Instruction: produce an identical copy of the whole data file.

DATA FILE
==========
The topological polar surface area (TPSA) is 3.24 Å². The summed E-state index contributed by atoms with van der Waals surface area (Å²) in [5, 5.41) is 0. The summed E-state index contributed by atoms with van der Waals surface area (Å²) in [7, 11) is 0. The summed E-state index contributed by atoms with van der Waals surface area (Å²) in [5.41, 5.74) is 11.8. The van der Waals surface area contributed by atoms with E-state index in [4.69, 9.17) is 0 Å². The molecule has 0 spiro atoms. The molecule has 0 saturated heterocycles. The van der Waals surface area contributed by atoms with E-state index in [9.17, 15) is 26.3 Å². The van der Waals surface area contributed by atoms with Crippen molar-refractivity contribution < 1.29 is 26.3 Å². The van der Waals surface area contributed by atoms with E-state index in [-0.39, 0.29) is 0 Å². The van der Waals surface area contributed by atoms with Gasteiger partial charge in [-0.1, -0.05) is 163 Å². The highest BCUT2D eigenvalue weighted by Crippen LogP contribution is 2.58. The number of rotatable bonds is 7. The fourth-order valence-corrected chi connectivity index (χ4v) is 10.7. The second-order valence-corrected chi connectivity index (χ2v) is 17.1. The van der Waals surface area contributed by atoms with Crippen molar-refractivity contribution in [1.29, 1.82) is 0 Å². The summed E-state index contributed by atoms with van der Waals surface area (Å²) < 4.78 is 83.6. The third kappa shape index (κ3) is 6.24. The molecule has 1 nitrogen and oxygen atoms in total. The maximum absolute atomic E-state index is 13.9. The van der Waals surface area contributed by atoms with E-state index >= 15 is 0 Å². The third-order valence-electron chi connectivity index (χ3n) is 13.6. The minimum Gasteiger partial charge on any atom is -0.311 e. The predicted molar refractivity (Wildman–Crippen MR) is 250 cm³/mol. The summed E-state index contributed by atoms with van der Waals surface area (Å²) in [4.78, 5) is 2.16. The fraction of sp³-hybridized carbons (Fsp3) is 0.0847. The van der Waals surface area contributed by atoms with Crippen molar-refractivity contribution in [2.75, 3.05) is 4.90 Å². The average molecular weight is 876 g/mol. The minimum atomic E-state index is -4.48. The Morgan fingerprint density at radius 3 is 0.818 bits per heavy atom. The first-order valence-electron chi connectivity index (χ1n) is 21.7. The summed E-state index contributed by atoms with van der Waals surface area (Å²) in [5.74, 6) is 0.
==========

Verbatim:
The topological polar surface area (TPSA) is 3.24 Å². The summed E-state index contributed by atoms with van der Waals surface area (Å²) in [5, 5.41) is 0. The summed E-state index contributed by atoms with van der Waals surface area (Å²) in [7, 11) is 0. The summed E-state index contributed by atoms with van der Waals surface area (Å²) in [5.41, 5.74) is 11.8. The van der Waals surface area contributed by atoms with E-state index in [4.69, 9.17) is 0 Å². The molecule has 0 spiro atoms. The molecule has 0 saturated heterocycles. The van der Waals surface area contributed by atoms with E-state index in [9.17, 15) is 26.3 Å². The van der Waals surface area contributed by atoms with Crippen molar-refractivity contribution < 1.29 is 26.3 Å². The van der Waals surface area contributed by atoms with E-state index in [-0.39, 0.29) is 0 Å². The van der Waals surface area contributed by atoms with Gasteiger partial charge in [-0.1, -0.05) is 163 Å². The highest BCUT2D eigenvalue weighted by Crippen LogP contribution is 2.58. The number of rotatable bonds is 7. The fourth-order valence-corrected chi connectivity index (χ4v) is 10.7. The second-order valence-corrected chi connectivity index (χ2v) is 17.1. The van der Waals surface area contributed by atoms with Crippen molar-refractivity contribution in [1.29, 1.82) is 0 Å². The summed E-state index contributed by atoms with van der Waals surface area (Å²) < 4.78 is 83.6. The third kappa shape index (κ3) is 6.24. The molecule has 1 nitrogen and oxygen atoms in total. The maximum absolute atomic E-state index is 13.9. The van der Waals surface area contributed by atoms with E-state index >= 15 is 0 Å². The third-order valence-electron chi connectivity index (χ3n) is 13.6. The minimum Gasteiger partial charge on any atom is -0.311 e. The predicted molar refractivity (Wildman–Crippen MR) is 250 cm³/mol. The summed E-state index contributed by atoms with van der Waals surface area (Å²) in [4.78, 5) is 2.16. The fraction of sp³-hybridized carbons (Fsp3) is 0.0847. The van der Waals surface area contributed by atoms with Crippen molar-refractivity contribution in [2.75, 3.05) is 4.90 Å². The average molecular weight is 876 g/mol. The minimum atomic E-state index is -4.48. The Morgan fingerprint density at radius 3 is 0.818 bits per heavy atom. The first-order valence-electron chi connectivity index (χ1n) is 21.7. The summed E-state index contributed by atoms with van der Waals surface area (Å²) in [5.74, 6) is 0.